Two high-cost arthritis medications — one the world’s best-selling drug — may soon make way for generic equivalents following preliminary committee approval, but the Food and Drug Administration (FDA) must still decide whether the products are fully interchangeable.
The primary drugs, Humira and Enbrel, are expensive biologics, created from living material rather than chemicals that address chronic conditions such as rheumatoid arthritis and plaque psoriasis. Patients would find immediate financial relief with generic versions, particularly seniors; Medicare spent $1.2 billion on Humira alone in 2014.
“They are very meaningful because this is a category that’s been growing year over year not only in price but in utilization as well,” Jeremy Schafer of Precision for Value, a health care economics consultancy, who presented on generics at an April pharmaceutical industry convention in San Francisco, said in a report in Roll Call. “More patients have been using them and the price of many of the products has been going up.”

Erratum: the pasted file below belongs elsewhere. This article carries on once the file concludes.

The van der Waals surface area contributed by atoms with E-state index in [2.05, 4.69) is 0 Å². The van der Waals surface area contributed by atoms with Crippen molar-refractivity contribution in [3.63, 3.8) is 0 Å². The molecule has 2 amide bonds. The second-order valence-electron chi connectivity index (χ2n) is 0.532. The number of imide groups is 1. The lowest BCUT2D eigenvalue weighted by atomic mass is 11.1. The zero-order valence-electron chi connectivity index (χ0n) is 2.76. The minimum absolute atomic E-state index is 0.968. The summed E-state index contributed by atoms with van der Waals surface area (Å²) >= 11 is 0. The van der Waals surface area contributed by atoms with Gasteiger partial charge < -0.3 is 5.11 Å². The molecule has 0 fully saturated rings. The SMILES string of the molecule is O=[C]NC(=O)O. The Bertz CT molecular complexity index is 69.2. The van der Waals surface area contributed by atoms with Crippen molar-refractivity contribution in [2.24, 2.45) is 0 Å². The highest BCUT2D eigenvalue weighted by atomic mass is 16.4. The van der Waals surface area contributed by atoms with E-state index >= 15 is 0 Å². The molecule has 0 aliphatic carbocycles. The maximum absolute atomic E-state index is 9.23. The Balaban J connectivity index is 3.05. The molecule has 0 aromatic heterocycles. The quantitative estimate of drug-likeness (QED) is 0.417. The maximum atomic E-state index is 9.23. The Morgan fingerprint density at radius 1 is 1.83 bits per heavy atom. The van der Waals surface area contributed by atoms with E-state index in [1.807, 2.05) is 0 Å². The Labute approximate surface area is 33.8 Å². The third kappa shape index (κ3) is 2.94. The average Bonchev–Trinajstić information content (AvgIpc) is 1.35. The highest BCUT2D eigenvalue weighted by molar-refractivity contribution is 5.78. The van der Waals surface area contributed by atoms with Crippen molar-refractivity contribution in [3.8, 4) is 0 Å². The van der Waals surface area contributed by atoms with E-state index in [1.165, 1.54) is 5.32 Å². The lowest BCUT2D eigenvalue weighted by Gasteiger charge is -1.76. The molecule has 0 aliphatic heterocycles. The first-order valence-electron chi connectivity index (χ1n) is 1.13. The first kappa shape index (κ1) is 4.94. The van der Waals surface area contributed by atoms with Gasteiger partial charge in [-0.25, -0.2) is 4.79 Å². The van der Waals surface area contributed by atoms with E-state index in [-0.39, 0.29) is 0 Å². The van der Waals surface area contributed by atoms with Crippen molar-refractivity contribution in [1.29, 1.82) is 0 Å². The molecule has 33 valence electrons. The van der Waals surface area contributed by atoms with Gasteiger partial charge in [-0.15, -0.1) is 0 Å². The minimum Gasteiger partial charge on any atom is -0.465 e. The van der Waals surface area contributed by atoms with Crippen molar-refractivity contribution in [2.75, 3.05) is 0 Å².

The onus remains on the FDA to reassure patients of generics’ viability, however, pending its final seal of approval. Seth Ginsburg, co-founder of arthritis support organization CreakyJoints, stated that patients could be reluctant to substitute medications when using the original.
“Patients are indeed concerned about switching because there [haven’t] been substantial or sufficient studies or evidence about what happens when you switch,” Ginsburg said.
Additionally, legislators have expressed uncertainty and frustration at the lengthy approval process. The alternative products raise many legal issues as well as health reservations; FDA officials hope to publish interchangeability guidance this year.